Yes, The Sun Room has indeed been operating in Stratford for many years, and has long been a favourite of visitors and locals alike. 

But it's only been over the past year, under its new ownership, that it has truly come into its own as one of the best spots in town to experience local cuisine elevated to the heliosphere. 

Last night, I basked in the local sunlit glory that is The Sun Room today. Accompanying me at dinner, to my Sunny Delight, were: my wife Lisa; my brother-in-blog and good friend Matty Ian; and none other than the owner of The Sun Room Restaurant herself, the visionary Carly Flanagan! 
All three of my dining partners were in fact long-time friends from school days in Stratford. Lisa and Matty (pictured above) used to make-believe they were Princess Di and Prince Charles back in the day on Mornington Street in 1981 (luckily, they've both fared much better!). Carly, Lisa and Matty all attended Stratford Central High School together in the '90s. So as soon as we sat down, I was immediately absorbed in the comfortably familiar vibe shared by these three great friends as we celebrated together the first birthday of today's Sun Room.

Matty Ian actually wrote about the redesign of the new Sun Room in one of his blog posts from earlier this year. At that time, he graciously refrained from reviewing the food, leaving that job for me: "Now I won't go into menu details as I will leave that up to 'The Local-Come-Lately' Stratford food blogger to review." I won't go into the design details either, but I will tell you that the environment in The Sun Room is welcoming and comfortable yet stylishly refined. This is doubtlessly the tone intended by the [re]designer, Carly's husband Ryan Flanagan, a talented set-creator for the Stratford Festival (if you liked the eye candy at this year's production of Peter Pan... Ryan did that).
But now let's talk about the redesign of the Sun Room's menu. Carly (pictured above with a stellar breaded  C'est Bon goat cheese and prosciutto over arugula starter) took over the George Street restaurant after studying its ins and outs as an employee for a year and a half. She liked what she saw, but she also had an eye for some groundbreaking improvements, "The Sun Room has such a loyal following, I didn't want to change everything. But I did want to go a lot more local." Locally-sourced product dominates the menu and wine list, with about 80 percent of the food served coming from the immediate region, and 75 percent of the wine Ontario VQA.
I started with a perfectly seasoned asparagus and potato soup. I loved it, but I have to admit I was eyeing-up my dining mates' dishes with a little envy as Carly enjoyed the aforementioned goat cheese/prosciutto creation, Lisa took pleasure in the smoky seared scallops with bacon app (pictured above), and Matty partook of what he swears to be the best Caesar salad in Stratford.
The mains were a fantastic showcase of our region's midsummer culinary climax. I had the Panko crusted Lake Huron pickerel over crisp peas and a lemongrass cream sauce. I absolutely loved the freshness of the dish, its careful presentation, and the complementary flavour combinations. But again, I found myself looking enviously over the table at Carly's entree choice: the seared strip loin of Renecker's Palace Elk aside fresh local veg (mmmm... new potatoes) and drizzled with a red wine jus. I think my new rule is that if I ever dine with the owner of a restaurant, I'll have what she's having. Carly let me have a taste and it was just magic - the meat was perfectly done and not gamy at all, right in step with the delicacy of the veg.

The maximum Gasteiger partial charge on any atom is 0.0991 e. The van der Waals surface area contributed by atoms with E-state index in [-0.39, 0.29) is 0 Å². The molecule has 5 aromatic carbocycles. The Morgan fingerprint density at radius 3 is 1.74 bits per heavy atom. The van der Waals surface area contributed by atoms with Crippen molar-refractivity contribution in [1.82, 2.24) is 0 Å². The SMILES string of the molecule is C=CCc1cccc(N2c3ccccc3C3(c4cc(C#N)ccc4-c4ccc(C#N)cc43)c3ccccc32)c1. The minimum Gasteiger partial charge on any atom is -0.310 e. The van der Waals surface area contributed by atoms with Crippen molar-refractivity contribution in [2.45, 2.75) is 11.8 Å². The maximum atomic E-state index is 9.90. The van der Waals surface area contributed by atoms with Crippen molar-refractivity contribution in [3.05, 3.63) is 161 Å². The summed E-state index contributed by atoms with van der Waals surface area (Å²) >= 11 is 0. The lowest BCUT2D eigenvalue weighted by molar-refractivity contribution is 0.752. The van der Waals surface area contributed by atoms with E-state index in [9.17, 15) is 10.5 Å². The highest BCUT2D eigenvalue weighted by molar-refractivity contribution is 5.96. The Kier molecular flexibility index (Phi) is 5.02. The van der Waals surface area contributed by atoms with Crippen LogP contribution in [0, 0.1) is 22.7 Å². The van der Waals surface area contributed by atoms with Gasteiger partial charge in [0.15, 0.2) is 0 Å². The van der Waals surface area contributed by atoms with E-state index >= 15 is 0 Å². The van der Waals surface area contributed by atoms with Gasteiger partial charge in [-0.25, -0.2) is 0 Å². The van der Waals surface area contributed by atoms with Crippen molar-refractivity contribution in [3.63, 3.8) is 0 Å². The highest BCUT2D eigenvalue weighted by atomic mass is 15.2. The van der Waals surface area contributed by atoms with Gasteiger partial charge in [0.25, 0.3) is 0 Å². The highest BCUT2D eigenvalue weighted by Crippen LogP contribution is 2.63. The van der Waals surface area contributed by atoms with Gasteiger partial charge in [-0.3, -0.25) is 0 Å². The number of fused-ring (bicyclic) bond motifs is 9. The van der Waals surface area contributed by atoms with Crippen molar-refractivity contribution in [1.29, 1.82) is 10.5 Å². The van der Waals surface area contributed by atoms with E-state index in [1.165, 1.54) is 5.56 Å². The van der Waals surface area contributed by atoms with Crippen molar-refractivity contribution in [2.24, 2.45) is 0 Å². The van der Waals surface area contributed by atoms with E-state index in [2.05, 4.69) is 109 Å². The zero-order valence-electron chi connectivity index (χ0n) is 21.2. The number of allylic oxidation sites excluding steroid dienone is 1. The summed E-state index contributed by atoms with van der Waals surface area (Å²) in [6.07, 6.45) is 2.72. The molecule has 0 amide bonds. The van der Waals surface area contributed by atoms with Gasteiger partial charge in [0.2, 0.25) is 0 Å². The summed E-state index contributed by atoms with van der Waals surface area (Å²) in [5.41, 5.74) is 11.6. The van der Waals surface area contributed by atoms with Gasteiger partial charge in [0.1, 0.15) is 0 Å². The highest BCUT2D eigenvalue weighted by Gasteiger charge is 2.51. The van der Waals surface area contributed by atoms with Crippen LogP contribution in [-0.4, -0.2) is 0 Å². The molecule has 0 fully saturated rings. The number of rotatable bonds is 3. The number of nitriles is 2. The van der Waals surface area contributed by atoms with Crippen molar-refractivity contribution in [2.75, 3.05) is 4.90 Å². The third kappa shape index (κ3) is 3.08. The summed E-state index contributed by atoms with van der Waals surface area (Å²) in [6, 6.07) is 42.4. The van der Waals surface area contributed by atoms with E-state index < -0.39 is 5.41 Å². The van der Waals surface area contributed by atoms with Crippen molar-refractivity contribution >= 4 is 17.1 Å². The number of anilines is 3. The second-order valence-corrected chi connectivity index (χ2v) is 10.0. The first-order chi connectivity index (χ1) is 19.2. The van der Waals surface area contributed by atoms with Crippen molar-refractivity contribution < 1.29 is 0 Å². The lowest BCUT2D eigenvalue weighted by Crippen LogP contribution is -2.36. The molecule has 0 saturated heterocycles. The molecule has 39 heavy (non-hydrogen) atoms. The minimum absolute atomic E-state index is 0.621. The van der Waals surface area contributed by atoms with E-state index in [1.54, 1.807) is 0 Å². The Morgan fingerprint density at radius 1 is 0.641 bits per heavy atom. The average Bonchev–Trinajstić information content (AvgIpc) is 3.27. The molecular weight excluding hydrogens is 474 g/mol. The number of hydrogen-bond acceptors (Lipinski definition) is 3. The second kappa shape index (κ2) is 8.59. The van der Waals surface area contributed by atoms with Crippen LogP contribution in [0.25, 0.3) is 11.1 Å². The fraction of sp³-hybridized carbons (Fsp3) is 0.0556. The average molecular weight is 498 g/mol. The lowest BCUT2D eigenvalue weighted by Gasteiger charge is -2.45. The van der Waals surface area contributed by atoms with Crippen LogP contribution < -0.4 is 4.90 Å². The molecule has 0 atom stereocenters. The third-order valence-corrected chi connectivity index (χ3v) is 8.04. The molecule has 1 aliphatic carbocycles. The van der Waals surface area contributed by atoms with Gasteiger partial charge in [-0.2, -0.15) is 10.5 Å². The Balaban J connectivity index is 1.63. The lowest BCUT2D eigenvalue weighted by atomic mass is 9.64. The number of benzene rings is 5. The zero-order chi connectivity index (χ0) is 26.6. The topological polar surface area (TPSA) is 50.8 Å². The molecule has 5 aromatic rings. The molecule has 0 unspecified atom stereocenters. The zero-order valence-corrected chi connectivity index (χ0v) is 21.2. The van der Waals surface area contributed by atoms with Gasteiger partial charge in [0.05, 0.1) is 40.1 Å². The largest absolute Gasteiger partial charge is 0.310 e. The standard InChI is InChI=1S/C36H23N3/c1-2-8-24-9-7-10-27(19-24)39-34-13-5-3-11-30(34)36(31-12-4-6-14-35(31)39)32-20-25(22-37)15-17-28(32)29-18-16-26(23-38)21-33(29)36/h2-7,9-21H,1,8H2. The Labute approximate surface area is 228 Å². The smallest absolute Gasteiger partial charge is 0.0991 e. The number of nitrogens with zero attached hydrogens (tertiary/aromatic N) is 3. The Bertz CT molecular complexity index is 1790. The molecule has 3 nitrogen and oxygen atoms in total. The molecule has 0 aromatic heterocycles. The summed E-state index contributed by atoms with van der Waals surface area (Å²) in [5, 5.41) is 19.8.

I enjoyed the company as much as the meal. I think I love the people of Stratford as much as I love the food here, and these three are the cream of the crop! As we enjoyed our meal and wine, Matty told us all about the very first Stratford Pride weekend he is organizing for October 22-24 (that's gay pride, not civic pride, although the two don't have to be mutually exclusive anymore in Canada's queerest town). There's a fundraiser at Molly Bloom's August 26, and so much more... check out Matty Ian's Stratford Pride blog post to get the deets from the organizer himself!

Carly talked enthusiastically about her plans for the future, which include a patio for next year. She also let us locals know that as a "a thank you for the people who loyally support us through the winter", the Sun Room is currently offering some great deals: on Mondays, all of their heaping stir-frys are available at great value for $12 bucks (you get to pick your protein and the type of noodle you like, so I will see you all there every Monday!). From Tuesday to Saturday, after 7:30pm tables ordering two entrees get the second one for half price!

Maybe I'll have the elk with a side order of elk...

Thanks to Carly for the wonderful evening of local dining, wining ...and redesigning! I look forward to coming back to celebrate the 'new' Sun Room's birthday many, many times!